September 5, 1867 - December 27, 1944
born in Henniker, NH, composed during the Romantic period
Composer Amy Beach began her musical training early, singing over 40 tunes accurately at the age of 1, improvising harmonic lines before age 2, and composing at 4. A child prodigy on the piano, Amy began lessons at age 6 and gave her first public recitals at age 7, including works by Handel, Beethoven, and Chopin. Enrolled in a private school in Boston, Amy studied piano, theory, and composition, and taught herself orchestration and fugue. Her earlier development was admired by several, including Longfellow, Oliver Wendell Holmes, William Mason, and Henry Harris Aubrey Beach (her future husband).
Embarking on her professional performing career in 1883, Beach debuted in a concerto performance with an orchestra conducted by Adolf Neuendorff. She performed with the Boston Symphony Orchestra in March 1885 in the first of several performances. After marrying Dr. Beach, Amy lessened the number of public performances, out of respect for her husband's wishes, and turned her concentration to composition. Her first published work, The Rainy Day (1880), was a setting of a Longfellow poem. Beach's compositional style was that of the late Romantics, rich in lyricism, chromaticism, thick textures, and frequent modulation. She was disciplined in her composition, often producing massive amounts of music in a matter of days. The works written during the period of her marriage (1885-1910) include the Mass in E flat, Op. 5; Eilende Wolken, Op. 18; Symphony, Op. 32; and Piano Concerto, Op. 45, all of which were premiered by the important performing groups of Boston. The significance of this honor lies in the fact that seldom did orchestras perform works of "local" composers, and even less often did they perform works composed by a woman.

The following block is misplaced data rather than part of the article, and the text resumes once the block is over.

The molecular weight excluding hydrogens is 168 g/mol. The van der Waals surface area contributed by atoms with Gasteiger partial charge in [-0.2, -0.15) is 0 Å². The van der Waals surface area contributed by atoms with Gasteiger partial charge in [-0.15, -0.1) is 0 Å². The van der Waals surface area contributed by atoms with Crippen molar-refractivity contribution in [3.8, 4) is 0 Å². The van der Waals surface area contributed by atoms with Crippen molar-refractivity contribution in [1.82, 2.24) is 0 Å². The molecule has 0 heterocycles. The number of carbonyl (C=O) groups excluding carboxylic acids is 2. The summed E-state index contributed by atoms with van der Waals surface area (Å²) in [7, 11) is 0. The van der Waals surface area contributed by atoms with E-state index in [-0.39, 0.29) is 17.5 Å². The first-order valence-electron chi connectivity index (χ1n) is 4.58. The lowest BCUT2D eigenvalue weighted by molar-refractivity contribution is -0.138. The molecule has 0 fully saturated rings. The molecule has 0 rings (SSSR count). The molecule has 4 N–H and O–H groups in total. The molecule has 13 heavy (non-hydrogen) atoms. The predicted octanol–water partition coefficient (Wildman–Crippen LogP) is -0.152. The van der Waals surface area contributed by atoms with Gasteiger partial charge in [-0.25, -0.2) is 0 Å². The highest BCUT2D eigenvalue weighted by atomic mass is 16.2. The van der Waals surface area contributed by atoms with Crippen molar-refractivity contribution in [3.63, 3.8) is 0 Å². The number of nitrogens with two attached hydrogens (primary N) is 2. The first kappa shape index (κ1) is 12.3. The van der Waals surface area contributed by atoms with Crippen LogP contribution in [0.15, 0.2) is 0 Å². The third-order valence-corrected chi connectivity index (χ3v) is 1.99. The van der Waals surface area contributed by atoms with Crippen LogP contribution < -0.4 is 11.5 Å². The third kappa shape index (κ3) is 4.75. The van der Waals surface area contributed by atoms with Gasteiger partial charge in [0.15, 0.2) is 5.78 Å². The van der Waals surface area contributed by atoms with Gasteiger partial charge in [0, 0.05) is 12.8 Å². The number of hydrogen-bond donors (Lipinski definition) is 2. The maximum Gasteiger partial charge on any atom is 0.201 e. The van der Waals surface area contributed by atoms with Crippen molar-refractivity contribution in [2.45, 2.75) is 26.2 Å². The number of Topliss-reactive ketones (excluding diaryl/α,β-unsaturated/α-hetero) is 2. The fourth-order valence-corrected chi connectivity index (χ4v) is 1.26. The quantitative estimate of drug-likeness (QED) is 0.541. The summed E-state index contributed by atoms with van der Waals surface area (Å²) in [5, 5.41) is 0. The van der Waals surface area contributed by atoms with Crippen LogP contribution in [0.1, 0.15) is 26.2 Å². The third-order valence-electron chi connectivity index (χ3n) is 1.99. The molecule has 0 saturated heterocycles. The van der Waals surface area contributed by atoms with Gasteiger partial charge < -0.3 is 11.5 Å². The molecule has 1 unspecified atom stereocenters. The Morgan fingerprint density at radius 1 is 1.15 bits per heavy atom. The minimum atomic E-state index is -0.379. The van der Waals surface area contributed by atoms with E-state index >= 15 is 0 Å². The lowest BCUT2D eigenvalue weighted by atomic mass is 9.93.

Several of Beach's compositions were commissioned for significant events and organizations, including the dedication of the Women's Building of the World's Columbian Exposition in Chicago (Festival Jubilate, Op. 17, 1893), the Trans-Mississippi Exposition in Omaha (Song of Welcome, Op. 42, 1898), the International Exposition in San Francisco (Panama Hymn, Op. 74, 1915), and the San Francisco Chamber Music Society (Theme and Variations for Flute and String Quartet, Op. 80). The range of commissions indicates that interest in Beach's music was not limited to the Boston area. In fact, many consider her to be the most successful American woman composer.
After the death of her husband in 1910, Beach traveled to Europe to establish her performing career, to spread her recognition as a composer, and to promote the sale of her published works. She received favorable reviews of both her compositional and performance ability. Beach returned to the United States at the beginning of World War I to a busy touring schedule. She continued to perform and compose, working to promote young musicians, and serving as leader of several organizations. She served in the Music Teachers National Association and the Music Educators National Conference, and was president and co-founder of the Association of American Women Composers. Her recognition did not wane, and honors included two retrospective concerts in 1942, in honor of Beach's 75th birthday. She died in 1944 of heart disease. ~ Kristen Grimshaw, Rovi